VT Griffin argues that the HMMWV and HEMTT maintenance requirements cited by the agency are also appropriate for lower-skilled automotive workers. We disagree. The tasks cited by the agency involve services not included in the automotive helper’s work description. See id. at 13. For example, the requirements for maintaining these vehicles include diagnostic evaluations and repairs of transmission, fuel, cooling, and hydraulic systems. AR, Tab 85, Revised SSEB Report, Exhs. 1-2. In this regard, the duties of a heavy equipment mechanic include analyzing problems, conducting diagnostic tests, and repairing and maintaining heavy equipment; a motor vehicle mechanic performs similar complex tasks for automobiles, such as repairing and rebuilding of major assemblies, and diagnosing problems with the vehicles. In contrast, an automotive worker performs “minor repairs and services” or automobiles, such as checking and replacing batteries, cleaning the interior and exterior of vehicles, and assisting on major jobs; the automotive worker does not perform diagnostic work or work on complex systems in heavy equipment. On this record, we find no merit to the protester’s challenge to the agency’s interpretation of the RFP requirements, nor do we find any basis to question the agency’s criticism of the reduced levels of higher-skilled workers proposed by the protester in its second FPR.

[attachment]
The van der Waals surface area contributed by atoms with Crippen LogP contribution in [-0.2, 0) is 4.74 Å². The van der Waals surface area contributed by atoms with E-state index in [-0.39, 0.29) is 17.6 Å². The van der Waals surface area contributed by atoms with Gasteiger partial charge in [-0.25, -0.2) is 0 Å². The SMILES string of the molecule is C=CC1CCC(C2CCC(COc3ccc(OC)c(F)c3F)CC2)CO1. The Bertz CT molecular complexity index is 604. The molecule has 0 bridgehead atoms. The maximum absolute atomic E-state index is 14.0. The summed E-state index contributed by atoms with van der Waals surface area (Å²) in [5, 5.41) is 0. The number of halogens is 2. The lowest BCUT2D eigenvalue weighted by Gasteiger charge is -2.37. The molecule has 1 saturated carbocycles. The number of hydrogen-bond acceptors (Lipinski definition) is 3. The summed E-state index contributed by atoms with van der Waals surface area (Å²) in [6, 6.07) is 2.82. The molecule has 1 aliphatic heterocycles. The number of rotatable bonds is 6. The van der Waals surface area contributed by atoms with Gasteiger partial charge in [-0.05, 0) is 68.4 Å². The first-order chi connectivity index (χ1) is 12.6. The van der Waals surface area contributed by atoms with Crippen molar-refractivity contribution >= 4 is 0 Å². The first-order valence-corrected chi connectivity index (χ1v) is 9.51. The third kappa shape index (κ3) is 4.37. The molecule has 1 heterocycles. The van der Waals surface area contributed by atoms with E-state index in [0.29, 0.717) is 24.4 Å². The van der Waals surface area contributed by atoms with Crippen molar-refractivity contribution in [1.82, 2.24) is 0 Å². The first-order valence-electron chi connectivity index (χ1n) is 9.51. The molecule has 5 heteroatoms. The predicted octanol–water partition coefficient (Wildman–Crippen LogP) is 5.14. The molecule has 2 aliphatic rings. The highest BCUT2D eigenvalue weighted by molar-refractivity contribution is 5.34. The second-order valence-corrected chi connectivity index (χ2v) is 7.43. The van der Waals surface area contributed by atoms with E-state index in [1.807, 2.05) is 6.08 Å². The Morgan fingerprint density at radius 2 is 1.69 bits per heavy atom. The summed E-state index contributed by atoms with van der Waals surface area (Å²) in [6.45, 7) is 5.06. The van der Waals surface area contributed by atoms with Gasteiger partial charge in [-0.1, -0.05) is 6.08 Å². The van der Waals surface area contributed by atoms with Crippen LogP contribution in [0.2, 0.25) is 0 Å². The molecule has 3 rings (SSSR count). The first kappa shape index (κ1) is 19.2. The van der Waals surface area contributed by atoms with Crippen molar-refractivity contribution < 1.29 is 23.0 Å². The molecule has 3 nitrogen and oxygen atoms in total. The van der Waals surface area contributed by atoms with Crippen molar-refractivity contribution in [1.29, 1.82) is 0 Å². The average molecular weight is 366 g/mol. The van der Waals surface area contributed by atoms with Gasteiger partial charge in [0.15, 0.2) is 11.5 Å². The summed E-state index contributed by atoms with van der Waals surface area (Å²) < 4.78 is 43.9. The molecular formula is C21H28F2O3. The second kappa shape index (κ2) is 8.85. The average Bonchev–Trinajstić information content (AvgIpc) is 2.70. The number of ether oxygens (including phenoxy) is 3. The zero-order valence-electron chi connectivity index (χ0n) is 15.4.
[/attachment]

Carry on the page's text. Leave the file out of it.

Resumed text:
(2) Cross-utilization approach

Next, VT Griffin argues that the Army’s conclusion that its cross-utilization approach posed a risk to successful performance was not reasonable; moreover, the protester argues that its approach should have addressed the agency’s concerns regarding the adequacy of its proposed staffing levels.

As discussed above, the RFP permitted offerors to propose cross-utilization of personnel. In its proposal, VT Griffin stated that it would cross-utilize personnel amongst the divisions of work assigned to perform the maintenance requirements of the RFP, as follows:

We will cross utilize personnel between [deleted], to ensure maximum response and flexibility, e.g., [deleted]. Cross Utilization within the [deleted] will be managed by the [deleted] in conjunction with [deleted]. Persons cross utilized will have the proper training and certification to perform the job to which they are assigned.

AR, Tab 75, VT Griffin Second FPR, at 42.

The protester further explained that the cross-utilization approach would be used to “support temporary increases in workloads due to contingencies, deployments, emergencies, etc.” Id. at 126.